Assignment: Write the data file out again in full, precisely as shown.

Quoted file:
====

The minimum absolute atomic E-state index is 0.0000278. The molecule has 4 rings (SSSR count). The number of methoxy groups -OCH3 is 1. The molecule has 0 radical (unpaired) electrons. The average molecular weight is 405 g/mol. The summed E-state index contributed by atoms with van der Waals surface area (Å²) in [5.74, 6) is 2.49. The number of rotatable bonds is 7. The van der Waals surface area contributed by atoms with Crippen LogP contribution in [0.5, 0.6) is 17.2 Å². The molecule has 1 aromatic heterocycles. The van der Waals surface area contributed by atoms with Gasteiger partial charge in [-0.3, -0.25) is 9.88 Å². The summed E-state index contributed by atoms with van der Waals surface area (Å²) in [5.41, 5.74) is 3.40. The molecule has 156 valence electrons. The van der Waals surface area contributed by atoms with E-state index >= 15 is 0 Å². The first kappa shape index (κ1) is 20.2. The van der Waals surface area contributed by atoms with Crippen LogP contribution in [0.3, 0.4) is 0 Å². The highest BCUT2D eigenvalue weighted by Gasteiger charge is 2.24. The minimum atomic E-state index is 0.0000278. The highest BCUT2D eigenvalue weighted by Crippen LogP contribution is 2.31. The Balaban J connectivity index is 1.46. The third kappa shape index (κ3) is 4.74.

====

The minimum absolute atomic E-state index is 0.0000278. The molecule has 4 rings (SSSR count). The number of methoxy groups -OCH3 is 1. The molecule has 0 radical (unpaired) electrons. The average molecular weight is 405 g/mol. The summed E-state index contributed by atoms with van der Waals surface area (Å²) in [5.74, 6) is 2.49. The number of rotatable bonds is 7. The van der Waals surface area contributed by atoms with Crippen LogP contribution in [0.5, 0.6) is 17.2 Å². The molecule has 1 aromatic heterocycles. The van der Waals surface area contributed by atoms with Gasteiger partial charge in [-0.3, -0.25) is 9.88 Å². The summed E-state index contributed by atoms with van der Waals surface area (Å²) in [5.41, 5.74) is 3.40. The molecule has 156 valence electrons. The van der Waals surface area contributed by atoms with E-state index >= 15 is 0 Å². The first kappa shape index (κ1) is 20.2. The van der Waals surface area contributed by atoms with Crippen LogP contribution in [0.3, 0.4) is 0 Å². The highest BCUT2D eigenvalue weighted by Gasteiger charge is 2.24. The minimum atomic E-state index is 0.0000278. The highest BCUT2D eigenvalue weighted by Crippen LogP contribution is 2.31. The Balaban J connectivity index is 1.46. The third kappa shape index (κ3) is 4.74.